Energy efficiency measures can halve growth in demand

22 November 2012
By Mark Venables
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Energy efficiency improvements will see economic rewards

Energy efficiency improvements will see economic rewards

The global energy map is changing in dramatic fashion, according to the International Energy Agency, and these changes will refashion expectations about the role of countries, regions and fuels in the global energy system over the coming decades.

But it is not just shifts in the dominance of regions and traditional fuels that will shape the future.

Rather, what has been dubbed ‘the hidden fuel’, energy efficiency, could have a huge impact on the energy agenda.

“North America is at the forefront of a sweeping transformation in oil and gas production that will affect all regions of the world, yet the potential also exists for a similarly transformative shift in global energy efficiency,” IEA executive director Maria van der Hoeven said at the launch of the 2012 edition of the World Energy Outlook (WEO), considered to be the bible of the energy industry.

“This year’s World Energy Outlook shows that by 2035, we can achieve energy savings equivalent to nearly a fifth of global demand in 2010.

In other words, energy efficiency is just as important as unconstrained energy supply, and increased action on efficiency can serve as a unifying energy policy that brings multiple benefits.”

The IEA has developed an Efficient World Scenario, which shows what energy efficiency improvements can be achieved simply by adopting measures that are justified in economic terms.

It will be presenting this to governments around the globe over the coming months.

Greater efforts on energy efficiency would cut the growth in global energy demand by half.

Global oil demand would peak before 2020 and be almost 13Mb/d lower by 2035, a reduction equal to the current production of Russia and Norway combined.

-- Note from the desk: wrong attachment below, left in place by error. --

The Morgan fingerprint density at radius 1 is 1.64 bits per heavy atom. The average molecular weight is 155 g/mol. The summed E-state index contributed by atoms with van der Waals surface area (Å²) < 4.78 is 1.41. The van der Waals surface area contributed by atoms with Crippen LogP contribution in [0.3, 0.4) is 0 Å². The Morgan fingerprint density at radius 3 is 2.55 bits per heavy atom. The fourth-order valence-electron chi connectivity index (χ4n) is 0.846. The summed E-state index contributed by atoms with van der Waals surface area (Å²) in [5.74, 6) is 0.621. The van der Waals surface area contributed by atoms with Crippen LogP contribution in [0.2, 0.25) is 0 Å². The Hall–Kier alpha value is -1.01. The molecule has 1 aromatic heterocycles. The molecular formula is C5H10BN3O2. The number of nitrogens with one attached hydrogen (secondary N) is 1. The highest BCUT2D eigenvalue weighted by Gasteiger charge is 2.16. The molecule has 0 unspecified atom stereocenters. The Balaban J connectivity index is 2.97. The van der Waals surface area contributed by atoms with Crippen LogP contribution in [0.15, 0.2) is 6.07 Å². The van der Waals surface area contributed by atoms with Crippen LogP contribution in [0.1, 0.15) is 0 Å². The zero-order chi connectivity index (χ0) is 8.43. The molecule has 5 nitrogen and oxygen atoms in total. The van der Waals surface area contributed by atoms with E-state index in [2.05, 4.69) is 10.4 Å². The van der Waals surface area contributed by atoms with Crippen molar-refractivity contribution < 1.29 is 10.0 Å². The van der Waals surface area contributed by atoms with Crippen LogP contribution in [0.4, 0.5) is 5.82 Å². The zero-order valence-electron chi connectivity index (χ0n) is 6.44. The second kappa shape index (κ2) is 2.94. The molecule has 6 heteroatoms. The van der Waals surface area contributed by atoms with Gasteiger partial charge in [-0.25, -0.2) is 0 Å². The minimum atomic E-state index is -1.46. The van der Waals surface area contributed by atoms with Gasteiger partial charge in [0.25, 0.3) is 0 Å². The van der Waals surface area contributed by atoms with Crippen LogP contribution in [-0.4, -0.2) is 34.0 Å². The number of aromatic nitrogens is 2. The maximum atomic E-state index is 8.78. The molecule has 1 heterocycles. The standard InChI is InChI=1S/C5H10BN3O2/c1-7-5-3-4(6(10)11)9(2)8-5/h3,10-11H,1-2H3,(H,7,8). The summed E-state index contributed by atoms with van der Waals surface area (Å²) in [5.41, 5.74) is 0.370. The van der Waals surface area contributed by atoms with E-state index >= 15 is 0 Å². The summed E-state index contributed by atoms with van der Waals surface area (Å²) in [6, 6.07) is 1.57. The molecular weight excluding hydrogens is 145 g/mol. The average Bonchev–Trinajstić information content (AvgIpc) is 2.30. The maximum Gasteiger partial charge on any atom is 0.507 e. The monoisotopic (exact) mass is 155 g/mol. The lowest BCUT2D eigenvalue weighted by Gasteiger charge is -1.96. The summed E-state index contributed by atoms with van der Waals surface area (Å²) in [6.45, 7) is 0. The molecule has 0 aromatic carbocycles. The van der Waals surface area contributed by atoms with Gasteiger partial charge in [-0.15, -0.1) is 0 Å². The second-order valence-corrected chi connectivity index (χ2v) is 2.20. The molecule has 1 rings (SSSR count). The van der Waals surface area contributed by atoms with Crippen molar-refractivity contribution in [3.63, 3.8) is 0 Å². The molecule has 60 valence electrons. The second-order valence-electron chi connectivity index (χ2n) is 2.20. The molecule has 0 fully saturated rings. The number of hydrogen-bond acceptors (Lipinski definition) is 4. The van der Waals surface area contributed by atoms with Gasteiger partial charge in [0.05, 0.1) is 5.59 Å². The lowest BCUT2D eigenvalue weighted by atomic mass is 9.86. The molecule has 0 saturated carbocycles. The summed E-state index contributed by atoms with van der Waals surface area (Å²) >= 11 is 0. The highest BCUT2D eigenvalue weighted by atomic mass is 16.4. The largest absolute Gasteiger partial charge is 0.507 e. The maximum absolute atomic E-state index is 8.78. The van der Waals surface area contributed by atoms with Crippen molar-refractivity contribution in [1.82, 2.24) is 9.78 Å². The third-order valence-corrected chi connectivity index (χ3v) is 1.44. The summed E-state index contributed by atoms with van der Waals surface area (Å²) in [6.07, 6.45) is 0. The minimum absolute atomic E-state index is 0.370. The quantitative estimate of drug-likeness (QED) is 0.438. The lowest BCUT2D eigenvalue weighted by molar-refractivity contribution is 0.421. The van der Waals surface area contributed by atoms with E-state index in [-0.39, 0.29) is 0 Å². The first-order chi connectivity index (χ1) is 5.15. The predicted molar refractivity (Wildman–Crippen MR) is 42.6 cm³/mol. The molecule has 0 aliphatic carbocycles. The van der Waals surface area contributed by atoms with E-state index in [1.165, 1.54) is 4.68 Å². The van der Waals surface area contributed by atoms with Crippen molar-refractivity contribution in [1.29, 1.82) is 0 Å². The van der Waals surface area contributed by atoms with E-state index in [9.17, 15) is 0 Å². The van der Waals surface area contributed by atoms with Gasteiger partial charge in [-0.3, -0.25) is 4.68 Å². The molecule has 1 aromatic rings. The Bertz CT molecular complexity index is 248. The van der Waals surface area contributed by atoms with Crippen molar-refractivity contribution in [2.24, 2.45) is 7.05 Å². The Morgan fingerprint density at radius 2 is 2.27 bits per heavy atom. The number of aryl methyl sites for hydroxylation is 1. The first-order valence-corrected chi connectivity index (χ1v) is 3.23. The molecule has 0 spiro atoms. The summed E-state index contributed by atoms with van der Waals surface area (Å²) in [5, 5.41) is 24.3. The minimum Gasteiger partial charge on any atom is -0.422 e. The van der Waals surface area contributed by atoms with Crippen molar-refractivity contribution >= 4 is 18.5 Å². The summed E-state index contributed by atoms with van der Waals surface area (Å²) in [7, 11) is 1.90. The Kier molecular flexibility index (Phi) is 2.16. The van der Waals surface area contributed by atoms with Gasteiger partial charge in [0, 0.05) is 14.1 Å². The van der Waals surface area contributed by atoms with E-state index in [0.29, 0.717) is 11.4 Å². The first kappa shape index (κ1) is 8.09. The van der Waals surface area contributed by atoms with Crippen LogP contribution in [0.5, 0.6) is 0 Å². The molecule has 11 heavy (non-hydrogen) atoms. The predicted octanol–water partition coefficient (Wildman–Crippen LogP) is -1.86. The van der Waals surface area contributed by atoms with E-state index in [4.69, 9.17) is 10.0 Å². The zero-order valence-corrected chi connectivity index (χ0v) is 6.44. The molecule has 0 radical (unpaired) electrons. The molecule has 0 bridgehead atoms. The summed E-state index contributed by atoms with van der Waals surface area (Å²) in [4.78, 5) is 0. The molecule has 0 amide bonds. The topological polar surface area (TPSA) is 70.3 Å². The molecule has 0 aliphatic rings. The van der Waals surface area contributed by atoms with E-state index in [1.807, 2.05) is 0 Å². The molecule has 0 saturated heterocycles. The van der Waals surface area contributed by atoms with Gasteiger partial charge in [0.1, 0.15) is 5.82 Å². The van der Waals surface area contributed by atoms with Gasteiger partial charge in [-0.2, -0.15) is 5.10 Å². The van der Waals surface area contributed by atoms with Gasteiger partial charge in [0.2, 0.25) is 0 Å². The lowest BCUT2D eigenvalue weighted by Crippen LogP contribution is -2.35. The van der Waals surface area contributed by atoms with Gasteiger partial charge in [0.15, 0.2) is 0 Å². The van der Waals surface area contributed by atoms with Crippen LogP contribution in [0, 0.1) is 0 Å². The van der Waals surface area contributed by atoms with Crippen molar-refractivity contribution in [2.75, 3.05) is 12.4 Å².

There is mixed news for the renewable sector.

Although renewables will become the world’s second-largest source of power generation by 2015 this rapid increase hinges critically on continued subsidies.

In 2011, these subsidies amounted to £55bn, but over the period to 2035 need to reach over £3 trillion.

“The main reason for growth in this sector is government subsidies,” said Fatih Birol, chief economist at the IEA.

“Only half the three trillion has been committed, and given the current global economic situation there must be doubts about the required funds being made available: there is a lot of discussion going on about whether to renew these subsidies.”

The case for renewables is further hampered by the continued subsidies for fossil fuels.

The IEA reported that there has been a 30 per cent increase in fossil fuel subsidies to £325bn in 2011.

“Subsidies to fossil fuels continue to distort energy markets,” Birol added.

“The increase reflects higher international energy prices and rising consumption of subsidised fuels.

“Financial support to renewable energy, by comparison amounted to £55bn.”

Coinciding with the launch of the IEA report, the UK Government announced its energy efficiency strategy, including £39 million for research into what drives energy demand and how that might be changed, a labelling trial with retail chain John Lewis to show the lifetime running costs of household appliances, and a programme to improve energy efficiency in business and the public sector.

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